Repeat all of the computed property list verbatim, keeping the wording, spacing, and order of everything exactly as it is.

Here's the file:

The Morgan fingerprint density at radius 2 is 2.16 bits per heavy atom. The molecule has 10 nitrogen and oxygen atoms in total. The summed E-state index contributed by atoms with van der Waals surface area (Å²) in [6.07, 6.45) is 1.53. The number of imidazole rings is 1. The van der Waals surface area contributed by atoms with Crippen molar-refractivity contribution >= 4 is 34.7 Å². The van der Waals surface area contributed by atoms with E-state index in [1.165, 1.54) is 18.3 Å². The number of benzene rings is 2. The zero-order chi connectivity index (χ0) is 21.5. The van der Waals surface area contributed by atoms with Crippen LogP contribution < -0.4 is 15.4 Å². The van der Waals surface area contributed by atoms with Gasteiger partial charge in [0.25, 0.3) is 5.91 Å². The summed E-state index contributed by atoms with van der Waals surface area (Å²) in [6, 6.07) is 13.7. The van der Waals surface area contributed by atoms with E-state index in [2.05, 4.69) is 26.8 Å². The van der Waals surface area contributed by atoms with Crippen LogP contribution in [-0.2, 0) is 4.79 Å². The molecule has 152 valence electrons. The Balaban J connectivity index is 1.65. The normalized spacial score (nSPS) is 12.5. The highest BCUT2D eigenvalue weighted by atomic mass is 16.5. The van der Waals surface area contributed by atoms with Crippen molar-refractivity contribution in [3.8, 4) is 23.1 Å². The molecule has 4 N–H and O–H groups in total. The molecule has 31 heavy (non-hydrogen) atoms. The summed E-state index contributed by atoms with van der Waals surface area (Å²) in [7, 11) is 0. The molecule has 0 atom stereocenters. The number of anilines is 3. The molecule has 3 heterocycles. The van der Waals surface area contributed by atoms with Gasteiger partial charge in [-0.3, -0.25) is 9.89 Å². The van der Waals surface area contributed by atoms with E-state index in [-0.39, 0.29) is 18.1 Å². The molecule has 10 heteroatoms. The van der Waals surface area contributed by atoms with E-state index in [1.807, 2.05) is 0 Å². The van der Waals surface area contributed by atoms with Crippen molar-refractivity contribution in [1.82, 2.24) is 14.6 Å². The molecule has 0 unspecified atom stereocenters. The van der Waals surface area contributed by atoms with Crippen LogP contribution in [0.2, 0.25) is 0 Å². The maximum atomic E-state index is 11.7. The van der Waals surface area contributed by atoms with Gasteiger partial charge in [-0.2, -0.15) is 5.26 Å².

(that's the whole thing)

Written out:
The Morgan fingerprint density at radius 2 is 2.16 bits per heavy atom. The molecule has 10 nitrogen and oxygen atoms in total. The summed E-state index contributed by atoms with van der Waals surface area (Å²) in [6.07, 6.45) is 1.53. The number of imidazole rings is 1. The van der Waals surface area contributed by atoms with Crippen molar-refractivity contribution >= 4 is 34.7 Å². The van der Waals surface area contributed by atoms with E-state index in [1.165, 1.54) is 18.3 Å². The number of benzene rings is 2. The zero-order chi connectivity index (χ0) is 21.5. The van der Waals surface area contributed by atoms with Crippen LogP contribution < -0.4 is 15.4 Å². The van der Waals surface area contributed by atoms with Gasteiger partial charge in [0.25, 0.3) is 5.91 Å². The summed E-state index contributed by atoms with van der Waals surface area (Å²) in [6, 6.07) is 13.7. The van der Waals surface area contributed by atoms with E-state index in [2.05, 4.69) is 26.8 Å². The van der Waals surface area contributed by atoms with Crippen LogP contribution in [-0.2, 0) is 4.79 Å². The molecule has 152 valence electrons. The Balaban J connectivity index is 1.65. The normalized spacial score (nSPS) is 12.5. The highest BCUT2D eigenvalue weighted by atomic mass is 16.5. The van der Waals surface area contributed by atoms with Crippen molar-refractivity contribution in [3.8, 4) is 23.1 Å². The molecule has 4 N–H and O–H groups in total. The molecule has 31 heavy (non-hydrogen) atoms. The summed E-state index contributed by atoms with van der Waals surface area (Å²) in [7, 11) is 0. The molecule has 0 atom stereocenters. The number of anilines is 3. The molecule has 3 heterocycles. The van der Waals surface area contributed by atoms with Gasteiger partial charge in [-0.3, -0.25) is 9.89 Å². The van der Waals surface area contributed by atoms with E-state index in [-0.39, 0.29) is 18.1 Å². The molecule has 10 heteroatoms. The van der Waals surface area contributed by atoms with E-state index in [1.807, 2.05) is 0 Å². The van der Waals surface area contributed by atoms with Crippen molar-refractivity contribution in [1.82, 2.24) is 14.6 Å². The molecule has 0 unspecified atom stereocenters. The van der Waals surface area contributed by atoms with Crippen LogP contribution in [0.2, 0.25) is 0 Å². The maximum atomic E-state index is 11.7. The van der Waals surface area contributed by atoms with Gasteiger partial charge in [-0.2, -0.15) is 5.26 Å².